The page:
Marriage of Figaro

The Marriage of Figaro,with the Italian title: Le Nozze di Figaro, is an opera written by Wolfgang Amadeus Mozart. Mozart set to work on “Figaro” in 1785, which had lately created a stir in Paris. The opera has no regular, well-defined plot. It is rather a succession of awkward and humorous situations, calling forth an abundance of sparkling repartee. The imbroglio is “often exceedingly difficult”; even though it is not easy to make clear in reading, it is easy enough to follow on the stage.

This is one of Wolfgang Amadeus Mozart’s “The Marriage of Figaro,” is performed here by an unknown symphonic orchestra. It’s also the most known master pieces. The picture is one of Mozart himself.


The Marriage of Figaro was brought out on May 1, 1786, in face of the most elaborate intrigues against this play; it also received the attention deserved. Even at the rehearsal its success was most decided; the enthusiasm of singers and orchestra rose to fever heat. Michael Kelly (an Irish tenor who was in the cast under the name of “Signor Ochelly”) says: “I remember that at the first rehearsal of the full band Mozart was on the stage, with his crimson pelisse and his gold-banded cocked hat, giving the time of the music to the orchestra. I shall never forget the little animated countenance when lighted up with the glowing rays of genius. It is as impossible to describe it as it would be to paint sunbeams.” Thanks to Mozart’s librettist, Lorenzo da Ponte, he removed “political” content that would have offended the Viennese imperial censors and faithfully translated the rest into Italian. The Marriage of Figaro, as one of Mozart’s masterpieces was a witty yet profound tale of love, betrayal, and forgiveness.

The Marriage of Figaro is set in Count Almaviva’s castle in Seville in the late 18th Century. This opera recounts the further comic adventures of Figaro, first introduced in Rossini’s previous opera, The Barber of Seville in which Count Almaviva, with substantial help from Figaro, wooed and won the lovely Rosine away from her would-be husband, Dr. Bartholo. The Count married Rosine but their marriage went sour because of his philandering. Count Almaviva, has tired of Rosine and pursues the affections of her comely maid Susanna, who is engaged to Figaro. The count attempts to prevent their impending marriage with the help of Marcellina, the housekeeper of Dr. Bartolo, and the count must stoop to begging Rosina’s pardon.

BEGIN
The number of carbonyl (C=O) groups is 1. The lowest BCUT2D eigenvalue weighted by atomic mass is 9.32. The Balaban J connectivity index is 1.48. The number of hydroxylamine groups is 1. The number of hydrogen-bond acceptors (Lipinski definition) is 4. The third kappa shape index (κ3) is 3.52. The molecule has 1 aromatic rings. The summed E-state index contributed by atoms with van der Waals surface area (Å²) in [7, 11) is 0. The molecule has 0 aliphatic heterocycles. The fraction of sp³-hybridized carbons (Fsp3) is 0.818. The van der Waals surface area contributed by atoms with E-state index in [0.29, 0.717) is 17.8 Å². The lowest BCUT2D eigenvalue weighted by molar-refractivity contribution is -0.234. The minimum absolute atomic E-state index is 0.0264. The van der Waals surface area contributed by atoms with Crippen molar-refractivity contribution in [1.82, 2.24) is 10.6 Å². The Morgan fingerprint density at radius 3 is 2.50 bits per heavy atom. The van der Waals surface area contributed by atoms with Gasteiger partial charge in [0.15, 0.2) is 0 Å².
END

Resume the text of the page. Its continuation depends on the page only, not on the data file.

As for the themes of The Marriage of Figaro, it raised concerns of the social class system. This system, since the Middle Ages, put members of the aristocracy in positions of governmental and military power even if they did not merit it. Figaro’s plotting against his master is a usurpation of aristocratic authority. Figaro also continuously expresses his disdain for the aristocracy, letting no opportunity pass for criticizing the upper class. Among other things, he points out their lack of intelligence and their lax morality. Figaro’s monologue contains the most biting criticism of the aristocratic class. In this speech, he specifically points out the randomness that places some people in power over others. “What have you done to earn so many advantages?” he wonders. He provides the only accurate answer: “You took the trouble to be born, nothing more. Apart from that, you’re a rather common type.”

Category : Marriage

2 Comments → “Marriage of Figaro”

  1. Laurel

    6 years ago

    Very helpful.

  2. Brenda Currier

    6 years ago

    I enjoyed reading the information provided on this sight. I find the content extremely helpful.
    Thank you

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